Defying stereotypes on Islam, human rights

on the wisdom of Nobel Laureate Shirin Ebadi

Recensent: Haroon Siddiqui

Most people in the Muslim Middle East are anti-American but their rulers are vassals of Washington, while the reverse is true in Iran. But George W. Bush risks turning Iranians against the United States with his aggressive approach to the Iranian nuclear program, says Nobel Laureate Shirin Ebadi.

Speaking by phone before arriving in Toronto last week on a promotion tour for her memoir, Iran Awakening, she said:
“The United States has supported non-democratic governments in the region. The people there who want freedom are, therefore, upset at the U.S.

“But the U.S. has had no relations with Iran since the 1979 revolution, so it has not had the opportunity to support the government. Iranians have been increasingly disappointed with their government, but they’ve had no reason to be dissatisfied with the U.S.

“I hope the U.S. will not make the mistake of attacking Iran militarily. If it did, it will no longer benefit from the pro-American sentiment in Iran. The situation will reverse. The people will not support the U.S. but will defend their land.”

Ebadi said the only solution to the Iran-U.S. nuclear impasse is, (a) direct U.S.-Iran negotiations, and (b) the development of democracy in Iran.

The U.S. missed a golden opportunity during the 1997-2005 term of reformist president Mohammed Khatami, who was stymied by unelected powerful clerics.
“The United States could have lifted the (bilateral) economic sanctions, created goodwill and paved the way for negotiations between the two countries. That would have strengthened the reformists. But it did not.

“In fact, the American foreign policy in the Middle East has been a series of mistakes.”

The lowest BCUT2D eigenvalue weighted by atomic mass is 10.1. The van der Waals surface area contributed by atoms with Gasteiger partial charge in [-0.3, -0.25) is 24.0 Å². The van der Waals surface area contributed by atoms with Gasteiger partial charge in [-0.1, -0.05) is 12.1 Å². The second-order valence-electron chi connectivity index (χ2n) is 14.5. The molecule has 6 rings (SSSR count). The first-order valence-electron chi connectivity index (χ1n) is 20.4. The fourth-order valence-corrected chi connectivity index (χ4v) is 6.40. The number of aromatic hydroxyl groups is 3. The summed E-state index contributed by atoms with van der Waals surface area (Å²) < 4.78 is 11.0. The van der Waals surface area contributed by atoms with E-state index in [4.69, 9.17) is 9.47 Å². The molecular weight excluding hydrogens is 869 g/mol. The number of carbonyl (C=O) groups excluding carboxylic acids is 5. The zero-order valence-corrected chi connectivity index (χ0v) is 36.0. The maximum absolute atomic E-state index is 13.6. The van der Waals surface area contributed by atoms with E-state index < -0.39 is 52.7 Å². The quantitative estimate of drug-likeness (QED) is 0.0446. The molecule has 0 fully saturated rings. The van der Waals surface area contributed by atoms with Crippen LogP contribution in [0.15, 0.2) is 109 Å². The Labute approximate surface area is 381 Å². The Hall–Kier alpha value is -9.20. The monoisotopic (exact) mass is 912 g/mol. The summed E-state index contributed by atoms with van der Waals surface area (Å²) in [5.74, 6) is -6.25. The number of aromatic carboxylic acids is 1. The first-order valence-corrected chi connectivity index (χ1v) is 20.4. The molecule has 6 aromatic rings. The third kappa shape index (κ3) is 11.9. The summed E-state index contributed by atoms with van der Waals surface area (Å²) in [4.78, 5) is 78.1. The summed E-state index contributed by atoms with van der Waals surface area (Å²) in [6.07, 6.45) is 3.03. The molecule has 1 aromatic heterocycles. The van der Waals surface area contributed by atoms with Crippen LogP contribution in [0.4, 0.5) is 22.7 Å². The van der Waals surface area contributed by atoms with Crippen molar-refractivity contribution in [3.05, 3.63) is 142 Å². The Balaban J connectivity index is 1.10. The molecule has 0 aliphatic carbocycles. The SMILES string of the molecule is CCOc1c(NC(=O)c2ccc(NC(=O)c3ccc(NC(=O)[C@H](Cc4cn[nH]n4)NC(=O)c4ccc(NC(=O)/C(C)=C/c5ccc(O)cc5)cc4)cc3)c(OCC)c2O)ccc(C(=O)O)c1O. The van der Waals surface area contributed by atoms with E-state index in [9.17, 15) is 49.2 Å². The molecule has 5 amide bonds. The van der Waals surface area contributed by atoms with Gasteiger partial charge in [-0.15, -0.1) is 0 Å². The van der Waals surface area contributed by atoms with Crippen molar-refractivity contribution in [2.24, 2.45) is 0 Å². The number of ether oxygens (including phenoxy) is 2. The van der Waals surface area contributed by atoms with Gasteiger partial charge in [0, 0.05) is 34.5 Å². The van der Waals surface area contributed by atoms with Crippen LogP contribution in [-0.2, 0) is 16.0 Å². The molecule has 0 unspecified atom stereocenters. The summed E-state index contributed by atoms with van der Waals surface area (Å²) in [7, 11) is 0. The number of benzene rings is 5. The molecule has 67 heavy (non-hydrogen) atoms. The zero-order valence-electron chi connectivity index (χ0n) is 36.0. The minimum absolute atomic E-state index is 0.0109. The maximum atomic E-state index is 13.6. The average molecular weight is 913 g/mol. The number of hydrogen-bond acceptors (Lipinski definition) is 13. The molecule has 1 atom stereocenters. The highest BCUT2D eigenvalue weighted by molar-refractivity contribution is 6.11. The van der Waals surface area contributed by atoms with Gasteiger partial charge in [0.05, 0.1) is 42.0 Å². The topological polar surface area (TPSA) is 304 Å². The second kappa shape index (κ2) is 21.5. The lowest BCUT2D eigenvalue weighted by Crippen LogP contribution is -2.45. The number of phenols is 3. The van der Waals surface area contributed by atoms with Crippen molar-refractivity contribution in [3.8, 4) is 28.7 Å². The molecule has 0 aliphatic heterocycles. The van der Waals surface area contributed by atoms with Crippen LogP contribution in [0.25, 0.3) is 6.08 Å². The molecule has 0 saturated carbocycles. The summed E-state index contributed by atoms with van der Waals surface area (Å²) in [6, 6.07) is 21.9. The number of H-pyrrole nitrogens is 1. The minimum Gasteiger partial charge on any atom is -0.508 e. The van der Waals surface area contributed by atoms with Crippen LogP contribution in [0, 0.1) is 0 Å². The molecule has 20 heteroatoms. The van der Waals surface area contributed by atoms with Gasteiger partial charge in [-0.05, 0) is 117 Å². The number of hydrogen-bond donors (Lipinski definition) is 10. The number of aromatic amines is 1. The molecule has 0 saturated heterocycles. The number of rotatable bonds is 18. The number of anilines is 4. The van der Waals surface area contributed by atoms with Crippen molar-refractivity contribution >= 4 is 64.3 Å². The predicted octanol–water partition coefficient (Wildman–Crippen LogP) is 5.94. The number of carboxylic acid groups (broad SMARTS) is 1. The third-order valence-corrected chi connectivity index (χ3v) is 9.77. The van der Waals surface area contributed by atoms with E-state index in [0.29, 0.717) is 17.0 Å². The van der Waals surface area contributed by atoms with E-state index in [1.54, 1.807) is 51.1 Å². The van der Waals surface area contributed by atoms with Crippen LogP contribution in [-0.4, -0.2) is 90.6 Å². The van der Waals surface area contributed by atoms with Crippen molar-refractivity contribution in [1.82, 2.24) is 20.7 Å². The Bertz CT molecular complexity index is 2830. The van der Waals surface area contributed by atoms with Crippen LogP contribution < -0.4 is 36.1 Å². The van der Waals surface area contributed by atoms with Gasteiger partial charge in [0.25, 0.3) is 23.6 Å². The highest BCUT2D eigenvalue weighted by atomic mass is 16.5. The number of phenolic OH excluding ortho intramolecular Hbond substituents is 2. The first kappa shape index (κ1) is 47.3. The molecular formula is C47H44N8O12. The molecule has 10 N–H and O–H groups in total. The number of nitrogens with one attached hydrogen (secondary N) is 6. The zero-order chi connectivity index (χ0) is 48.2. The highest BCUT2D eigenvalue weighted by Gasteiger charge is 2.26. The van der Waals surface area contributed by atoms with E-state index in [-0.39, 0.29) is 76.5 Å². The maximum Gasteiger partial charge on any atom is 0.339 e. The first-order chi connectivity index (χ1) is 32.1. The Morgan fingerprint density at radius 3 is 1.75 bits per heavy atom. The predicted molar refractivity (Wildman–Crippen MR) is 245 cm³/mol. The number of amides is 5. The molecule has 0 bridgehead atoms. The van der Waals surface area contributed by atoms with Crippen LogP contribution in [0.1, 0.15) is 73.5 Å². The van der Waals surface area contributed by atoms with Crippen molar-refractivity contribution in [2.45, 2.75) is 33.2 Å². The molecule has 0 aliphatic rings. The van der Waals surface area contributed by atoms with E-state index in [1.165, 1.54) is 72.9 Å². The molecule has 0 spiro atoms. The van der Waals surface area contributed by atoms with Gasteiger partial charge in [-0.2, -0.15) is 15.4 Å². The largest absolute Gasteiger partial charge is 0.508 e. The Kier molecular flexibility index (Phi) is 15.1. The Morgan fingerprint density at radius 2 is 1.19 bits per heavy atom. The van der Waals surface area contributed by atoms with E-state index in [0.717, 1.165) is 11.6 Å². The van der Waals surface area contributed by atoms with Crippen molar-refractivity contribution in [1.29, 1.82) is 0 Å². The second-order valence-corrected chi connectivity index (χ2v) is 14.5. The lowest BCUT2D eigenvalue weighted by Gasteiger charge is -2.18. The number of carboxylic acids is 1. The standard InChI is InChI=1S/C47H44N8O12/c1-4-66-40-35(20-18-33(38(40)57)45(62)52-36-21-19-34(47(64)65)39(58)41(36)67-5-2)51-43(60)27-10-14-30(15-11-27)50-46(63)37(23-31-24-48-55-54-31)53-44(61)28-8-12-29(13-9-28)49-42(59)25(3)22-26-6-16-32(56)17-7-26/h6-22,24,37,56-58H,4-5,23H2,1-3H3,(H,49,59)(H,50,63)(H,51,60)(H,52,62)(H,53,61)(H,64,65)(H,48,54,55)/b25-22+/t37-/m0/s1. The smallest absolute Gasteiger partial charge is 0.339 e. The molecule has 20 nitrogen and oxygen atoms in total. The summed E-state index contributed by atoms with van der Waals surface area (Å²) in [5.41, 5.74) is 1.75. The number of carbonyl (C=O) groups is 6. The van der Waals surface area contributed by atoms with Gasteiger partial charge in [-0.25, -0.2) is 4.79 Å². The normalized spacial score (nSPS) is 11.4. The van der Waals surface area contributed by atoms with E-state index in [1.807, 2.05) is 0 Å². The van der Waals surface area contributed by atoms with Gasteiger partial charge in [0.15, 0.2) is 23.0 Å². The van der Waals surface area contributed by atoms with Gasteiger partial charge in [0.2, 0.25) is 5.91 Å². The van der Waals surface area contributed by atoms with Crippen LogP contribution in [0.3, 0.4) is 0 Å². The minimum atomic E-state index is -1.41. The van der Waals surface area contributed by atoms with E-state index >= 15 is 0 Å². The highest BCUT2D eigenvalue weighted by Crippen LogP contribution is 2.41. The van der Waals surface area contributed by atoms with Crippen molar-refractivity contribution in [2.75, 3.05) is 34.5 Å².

These have included Iraq and the Israeli-Palestinian dispute. Ebadi has called the latter an “unfair conflict — stones on one side and an army on the other.” But in Iran, she opposed the 2000 trial of 13 Iranian Jews, saying “they are Iranian citizens, just like I am,” and that persecution of non-Muslims is un-Islamic.Typical of her even-handed approach, Ebadi said Khatami himself made many mistakes. In battling conservative clerics, he backed off too often, instead of using his massive mandate as a democratic weapon. He failed to curb corruption. He failed to fix the economy, leaving nearly 10 million Iranians in dire poverty, many of whom have since helped elect the fundamentalists to both the presidency and parliament.

Iran has slid back into increased censorship and crackdown on dissidents, as shown by the recent arrest of author Ramin Jahanbegloo, a former Canadian professor.
“He has had no access to lawyers and his case has not even been presented for trial to court,” Ebadi said. “He has committed no crime. The only thing he has done is to write.”

About the case of Zahra Kazemi, the Montreal photojournalist killed in a Tehran jail, Ebadi said: “Justice is yet to be served. The court refuses to listen to our defence. It said the murderer remains unidentified. We are in the last stage of objection to the court finding. That is the last legal resort we have.
“But even if the case is closed by the Iranian legal system, it will not be closed in the eyes of Iranian public opinion. The Iranian people will always remember that a journalist, a woman, was killed innocently as a result of torture in an Iranian prison.”

I asked her about the irony that clerics have turned Iranians against Islam and are presiding over increased prostitution and drug use.
Poverty and widespread disenchantment, she said, have led to social decay. But she retains her faith.
She defies Western stereotypes. In Iran, she dons the hijab (“that’s the law”) whereas abroad, she wears a suit.

Ebadi notes the irony that the introduction of the hijab gave conservative Iranian families the confidence to send their daughters to universities. Now 63 per cent of post-secondary students in Iran are women.

Ebadi believes in separation of church and state, while defending Islam: “Like any other religion, Islam is open to various interpretations.
“There is no contradiction between Islam and human rights. If a country commits human rights abuses in the name of Islam, then it’s not the fault of Islam.”

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